How to survive being cut

“I’ve learned that something constructive comes from every defeat.”  Tom Landry, Head Coach of the Dallas Cowboys (1960-1988)

Recovering from disappointment and responding to setbacks is an important lesson learned from playing sports. These disappointments and setbacks can take the form of championship game losses, injuries, or a host of other things; however, one of the most dreaded is getting cut from a team.

The list on the door (or email or text) that lets a teenage athlete know they haven’t made a team is one of the most disappointing things to face and can cause a range of emotions or feelings to flow. These might be anger, regret, disappointment, or shame along with the induced questioning of the athlete’s ability to play.

Acknowledging and dealing with these feelings will be important in moving forward. In fact, it is perfectly normal to feel any and all of the above feelings, but it is crucial to remember that the defining aspect of being cut is how you respond so think carefully about your next move.

Getting Feedback and Advice

It is best to get feedback from your coach as to why you weren’t selected for the team. This doesn’t mean complaining, although that may be what you want to do, but instead asking genuine questions and being prepared to hear their opinion of what your weaknesses are and what you need to work on. A good coach will also make sure to tell you the good things about your game so hang on to these as well. Getting cut doesn’t mean you are not good at the sport, it just means that improvement is needed in some areas.

Sharing your feelings on the matter with your parents or another trusted person who can give you advice as you make the next decision is also recommended. There are two options available after the cut: quitting the sport or sticking it out on another team.

 

Choosing to Quit

This is a big decision that should be made after a lot of thought is put in. It is important for athletes to remember that while they may be disappointed, they have only been cut from one team; meaning it is only one coach’s opinion they are experiencing. In all probability, there are other coaches who would have a different view of your ability and potential in the sport who would be glad to have you on their own teams.

In order to make sure you are making the correct decision, you will need to properly assess just how much you enjoy the sport and what exactly the goals are that you wanted to achieve. For some of you, who may have had dreams of a professional or even college career in your chosen sport, there may be a view that you’re not good enough to reach those levels. That is clearly not true!

There are multiple instances of athletes getting cut in middle or high school, but going on to successful careers in their sport. These names include legendary basketball player Bob Cousy (who has the award for best college point guard in the country named after him), Carmelo Anthony (who went on to win a national championship at Syracuse and is a 10 time NBA All Star), and baseball pitcher Mark Buehrle (who carved out a 15 year MLB career).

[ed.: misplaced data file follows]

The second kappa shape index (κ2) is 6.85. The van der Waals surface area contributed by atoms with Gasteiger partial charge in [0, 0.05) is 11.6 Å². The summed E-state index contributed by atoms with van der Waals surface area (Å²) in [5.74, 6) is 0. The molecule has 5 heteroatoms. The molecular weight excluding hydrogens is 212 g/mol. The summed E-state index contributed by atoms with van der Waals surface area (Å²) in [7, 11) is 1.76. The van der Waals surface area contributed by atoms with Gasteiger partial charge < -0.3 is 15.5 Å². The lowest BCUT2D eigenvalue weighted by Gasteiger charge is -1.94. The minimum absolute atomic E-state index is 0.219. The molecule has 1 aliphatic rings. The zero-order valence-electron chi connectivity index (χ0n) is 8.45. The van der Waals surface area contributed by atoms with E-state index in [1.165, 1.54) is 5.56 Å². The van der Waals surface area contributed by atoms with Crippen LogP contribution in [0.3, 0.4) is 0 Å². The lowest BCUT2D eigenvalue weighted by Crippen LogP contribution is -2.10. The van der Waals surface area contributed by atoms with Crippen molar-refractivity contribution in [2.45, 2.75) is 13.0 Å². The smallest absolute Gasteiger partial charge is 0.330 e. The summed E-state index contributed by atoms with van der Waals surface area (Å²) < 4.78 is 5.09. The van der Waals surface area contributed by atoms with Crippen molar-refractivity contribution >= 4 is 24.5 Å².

Quitting may be the right decision for you depending on your love and goals for the sport; however, it doesn’t mean you have to stop playing sports altogether. There are numerous others that you may be better suited to playing or other activities that you can get involved in that you enjoy.

Just ensure that if you make the decision to quit, you have done it with all the evidence and are doing it for the right reasons, not just out of disappointment and frustration. Take your time and carefully think through all your options.

 

Sticking it Out

As stated before, sports provide a perfect environment to learn the lessons of resilience* and rebounding from disappointment. There are many opportunities for experiencing failure and learning how to use these failures as lessons. These will be lessons that are sure to be useful throughout life.

Most would think that Michael Jordan, widely considered the greatest basketball player ever, would never have been cut from a team in his life. However, he was cut from his high school basketball team, instead having to play on the school’s JV team as a sophomore. Like the other athletes mentioned above, he used this as the fuel to push himself to new heights, eventually becoming the legend we all know and revere today. 

When it comes to deciding what to do after being cut, remember that it is not necessarily a reflection of your talent. You might be a late bloomer, or simply just not fit the mold that the coach overseeing the try-out is looking for. If you have been cut from a club team, there are other teams that you can try out for. If you have been cut from varsity to JV, while it may be disappointing, the fact is that you are still able to take part in the activity you enjoy and maybe the extra year of growth and extra practice will serve you well for future years.

After evaluating your enjoyment of the game and what your goals for competing in the sport are, you may come to realize there is nothing else you would rather be doing. If so, good for you. With the renewed sense of enjoyment and confidence, there’s no telling what the outcome will be if you continue play.

Definitions:

Resilience – Noun meaning the capacity to recover quickly from difficulties.

 

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